17. vb

    Twitter has no financial incentive to delete bot accounts. Bot accounts cost Twitter nothing. Deleting bot accounts saves Twitter nothing.

    Until the economics changes, don’t look to Twitter to do anything other than Corporate-Speak.

    1. Eric

      Shutting the bot accounts down does cost Twitter something. It reduces the number of ‘users’, which might destroy the illusion that they are continually growing.

      Investors would be unhappy and start selling the stock.

  18. Ron Micjan

    Putting a $10 price tag on each new twitter account would put a stop to this nonsense pretty fast. Simple enough to follow the money at that point (if they chose to continue) to shut these bot builders down overnight. Even if it was only a dollar to open an account, the user would have to tie the account to a payment system which should identify the user.
    I had wondered about the captcha challenge and whether there were groups or sweatshops that were filling in the blanks. Thanks for the confirmation.

  19. Chris Nielsen

    I re-tweeted the tweet that got you so many followers. I only have two so having a lot of bot followers would be better than what I have now. I know it might risk an account shutdown, but that’s ok. After all, I only have two followers at the moment. 🙂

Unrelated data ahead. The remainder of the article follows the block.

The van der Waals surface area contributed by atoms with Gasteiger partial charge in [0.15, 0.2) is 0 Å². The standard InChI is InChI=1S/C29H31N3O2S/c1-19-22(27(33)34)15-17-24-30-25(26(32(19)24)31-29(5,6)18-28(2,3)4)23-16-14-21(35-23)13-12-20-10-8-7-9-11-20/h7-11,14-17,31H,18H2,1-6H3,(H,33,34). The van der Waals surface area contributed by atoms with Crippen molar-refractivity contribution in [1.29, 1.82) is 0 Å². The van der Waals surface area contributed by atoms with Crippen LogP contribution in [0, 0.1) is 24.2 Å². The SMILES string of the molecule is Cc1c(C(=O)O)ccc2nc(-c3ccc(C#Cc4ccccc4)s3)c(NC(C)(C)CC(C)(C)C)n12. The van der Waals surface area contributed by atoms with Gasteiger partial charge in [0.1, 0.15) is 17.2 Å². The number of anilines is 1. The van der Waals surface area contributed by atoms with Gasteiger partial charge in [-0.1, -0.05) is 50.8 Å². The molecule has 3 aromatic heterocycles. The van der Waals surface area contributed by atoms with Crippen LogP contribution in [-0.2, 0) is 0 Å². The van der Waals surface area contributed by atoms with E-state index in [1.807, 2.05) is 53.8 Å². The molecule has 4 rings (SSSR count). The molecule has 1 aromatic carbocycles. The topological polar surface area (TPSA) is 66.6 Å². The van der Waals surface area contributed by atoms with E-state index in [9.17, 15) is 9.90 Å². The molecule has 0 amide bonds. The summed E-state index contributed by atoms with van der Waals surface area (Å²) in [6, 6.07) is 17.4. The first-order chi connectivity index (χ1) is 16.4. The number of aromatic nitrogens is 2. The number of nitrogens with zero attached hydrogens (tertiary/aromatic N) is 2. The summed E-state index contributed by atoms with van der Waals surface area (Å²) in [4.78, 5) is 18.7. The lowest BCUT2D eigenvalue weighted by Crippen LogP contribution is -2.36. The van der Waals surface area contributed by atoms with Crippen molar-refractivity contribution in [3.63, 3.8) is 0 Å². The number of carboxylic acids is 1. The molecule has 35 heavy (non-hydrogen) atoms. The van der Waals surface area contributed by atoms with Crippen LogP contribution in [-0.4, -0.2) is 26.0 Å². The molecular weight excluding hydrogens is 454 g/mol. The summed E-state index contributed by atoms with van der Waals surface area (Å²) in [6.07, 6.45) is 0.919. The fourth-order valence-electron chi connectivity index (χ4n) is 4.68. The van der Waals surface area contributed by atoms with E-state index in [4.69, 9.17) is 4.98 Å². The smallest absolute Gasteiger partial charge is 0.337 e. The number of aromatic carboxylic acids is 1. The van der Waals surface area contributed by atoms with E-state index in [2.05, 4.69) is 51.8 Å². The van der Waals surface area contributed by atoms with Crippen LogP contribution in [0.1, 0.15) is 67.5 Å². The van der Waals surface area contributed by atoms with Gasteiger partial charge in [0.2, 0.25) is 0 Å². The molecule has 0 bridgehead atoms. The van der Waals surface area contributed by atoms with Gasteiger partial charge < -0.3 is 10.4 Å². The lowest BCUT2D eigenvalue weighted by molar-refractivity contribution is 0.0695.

I had to smile at the @Twitter tweet to make Twitter aware of the problem. We need more smart people working on this stuff to combat it.

    I have not decided if I will start selling tweets once I get 12k followers. It’s tempting…

  20. Blue Critter

    Thanks, Brian! A much better topic than the “he said, she said” stuff.

  21. William Smith

    On public money, USA is running public commissions for investigating who in government is the best friend of Putin / agent of FSB. And now this Donald “Yeltsin” Trump and war with monuments and your own history.

    No one thought that ukrainianism is so contagious. The whole planet is laughing at you.

    1. SeymourB

      Hello comrade! Nice weather we’re having in Olgino today. I suggest you read the latest directive, lest you end up being sent to the front lines.

  22. Andrew J Conway

    Twitter could detect and shut down all the bot accounts if they wanted to. I believe the problem is that if they did their number of users and tweets per month would shrink and their growth rate would look anemic. For a company that is not making money their value to shareholders is based on the perception of rapid growth and engagement, so I don’t think they want to damage that.

  23. JCitizen

    So begins the social media wars! Maybe Twitter ought to hire IBM’s WATSON to clean out the mess? I shudder to think of an AI becoming a bot on its own volition!!

  24. Drone

    Meh, I don’t use Twitter. I’m not self-obsessed.

    I AM thankful for the existence of Twitter though. It keeps the self-obsessed away from the rest of us. Think of Twitter as a black-hole, made up entirely of ego.

Comments are closed.